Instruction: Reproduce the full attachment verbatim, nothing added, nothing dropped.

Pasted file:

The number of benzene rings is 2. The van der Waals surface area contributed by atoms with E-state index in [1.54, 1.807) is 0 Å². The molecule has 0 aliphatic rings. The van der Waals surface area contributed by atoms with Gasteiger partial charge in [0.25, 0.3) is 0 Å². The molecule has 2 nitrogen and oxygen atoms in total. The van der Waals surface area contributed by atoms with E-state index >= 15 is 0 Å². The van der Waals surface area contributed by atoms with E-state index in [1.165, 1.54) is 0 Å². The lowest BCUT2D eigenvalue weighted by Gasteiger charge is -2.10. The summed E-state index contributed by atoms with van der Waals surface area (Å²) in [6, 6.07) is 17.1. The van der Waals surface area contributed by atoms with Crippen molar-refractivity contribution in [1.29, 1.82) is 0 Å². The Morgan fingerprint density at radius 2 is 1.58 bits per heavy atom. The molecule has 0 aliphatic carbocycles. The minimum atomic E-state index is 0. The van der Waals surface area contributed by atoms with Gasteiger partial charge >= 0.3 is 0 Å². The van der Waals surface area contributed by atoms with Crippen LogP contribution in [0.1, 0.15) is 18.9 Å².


The number of benzene rings is 2. The van der Waals surface area contributed by atoms with E-state index in [1.54, 1.807) is 0 Å². The molecule has 0 aliphatic rings. The van der Waals surface area contributed by atoms with Gasteiger partial charge in [0.25, 0.3) is 0 Å². The molecule has 2 nitrogen and oxygen atoms in total. The van der Waals surface area contributed by atoms with E-state index >= 15 is 0 Å². The van der Waals surface area contributed by atoms with E-state index in [1.165, 1.54) is 0 Å². The lowest BCUT2D eigenvalue weighted by Gasteiger charge is -2.10. The summed E-state index contributed by atoms with van der Waals surface area (Å²) in [6, 6.07) is 17.1. The van der Waals surface area contributed by atoms with Crippen molar-refractivity contribution in [1.29, 1.82) is 0 Å². The Morgan fingerprint density at radius 2 is 1.58 bits per heavy atom. The molecule has 0 aliphatic carbocycles. The minimum atomic E-state index is 0. The van der Waals surface area contributed by atoms with Gasteiger partial charge >= 0.3 is 0 Å². The van der Waals surface area contributed by atoms with Crippen LogP contribution in [0.1, 0.15) is 18.9 Å².